Google Admits Censorship

After speculation earlier in the week, Google has admitted to censorship on it's recently launched Chinese version of Google News. Investigations by Dynamic Internet Technology found that Google has dropped at least 8 sites from the list that it crawls, effectively censoring content by picking "favourable sites" to source from. D.I.T found that running a query in China could give very different results to that of one run in the USA.

Google have acknowledged the issue with the service, yet argue the complaints about censorship are invalid. Users in China following banned links go to a blank page, something that Google has tried to avoid.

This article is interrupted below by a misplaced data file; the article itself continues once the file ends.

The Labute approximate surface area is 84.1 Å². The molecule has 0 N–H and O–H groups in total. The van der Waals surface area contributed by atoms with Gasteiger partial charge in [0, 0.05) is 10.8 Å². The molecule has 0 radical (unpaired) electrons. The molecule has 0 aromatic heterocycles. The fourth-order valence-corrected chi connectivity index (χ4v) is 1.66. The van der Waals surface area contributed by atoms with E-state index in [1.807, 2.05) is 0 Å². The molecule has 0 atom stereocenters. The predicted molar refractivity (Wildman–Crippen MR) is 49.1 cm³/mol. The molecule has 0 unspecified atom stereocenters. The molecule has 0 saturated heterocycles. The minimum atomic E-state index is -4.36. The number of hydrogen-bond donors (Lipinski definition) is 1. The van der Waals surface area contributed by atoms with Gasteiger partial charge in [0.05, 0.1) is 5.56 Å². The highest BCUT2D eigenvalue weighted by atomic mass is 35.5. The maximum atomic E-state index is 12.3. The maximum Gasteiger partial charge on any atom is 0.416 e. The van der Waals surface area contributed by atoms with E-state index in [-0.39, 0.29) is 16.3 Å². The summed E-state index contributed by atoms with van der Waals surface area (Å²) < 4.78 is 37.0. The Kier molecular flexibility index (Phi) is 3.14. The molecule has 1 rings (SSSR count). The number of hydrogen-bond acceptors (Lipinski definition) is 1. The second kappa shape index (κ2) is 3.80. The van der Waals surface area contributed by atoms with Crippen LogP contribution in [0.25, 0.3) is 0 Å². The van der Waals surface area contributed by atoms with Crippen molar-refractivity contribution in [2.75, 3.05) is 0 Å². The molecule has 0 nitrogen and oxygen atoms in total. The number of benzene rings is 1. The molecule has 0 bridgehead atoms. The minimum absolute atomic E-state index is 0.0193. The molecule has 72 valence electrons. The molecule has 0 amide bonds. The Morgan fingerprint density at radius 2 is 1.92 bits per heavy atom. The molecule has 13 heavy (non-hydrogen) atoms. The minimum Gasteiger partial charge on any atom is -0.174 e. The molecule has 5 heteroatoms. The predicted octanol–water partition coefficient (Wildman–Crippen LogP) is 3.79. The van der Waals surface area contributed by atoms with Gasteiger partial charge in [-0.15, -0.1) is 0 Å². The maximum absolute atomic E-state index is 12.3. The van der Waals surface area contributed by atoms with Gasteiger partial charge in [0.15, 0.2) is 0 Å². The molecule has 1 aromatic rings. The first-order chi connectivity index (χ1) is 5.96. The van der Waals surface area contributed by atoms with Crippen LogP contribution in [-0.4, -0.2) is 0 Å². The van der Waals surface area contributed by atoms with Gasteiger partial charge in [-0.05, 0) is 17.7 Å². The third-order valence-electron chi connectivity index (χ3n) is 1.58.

Google spokeswoman Debbie Frost said "Google has decided that in order to create the best possible search experience for our mainland China users we will not include sites whose content is not accessible." She described the number of sites blocked as a "tiny fraction" of the list they include. Interestingly, Google say that the Chinese service draws on ~1000 sites; in Germany they use ~700 and users in Italy only see ~250.

This action of censorship does rather go against the "Google ethic", and thus one might easily conclude that Google didn't have much choice in the matter. It's in Google's best interests to maintain solid links with the Chinese government at a time of rapid technological expansion in the country. Indeed, the relationship turned sour two years ago when the Chinese government blocked access to Google, and was only brought back after massive public pressure.

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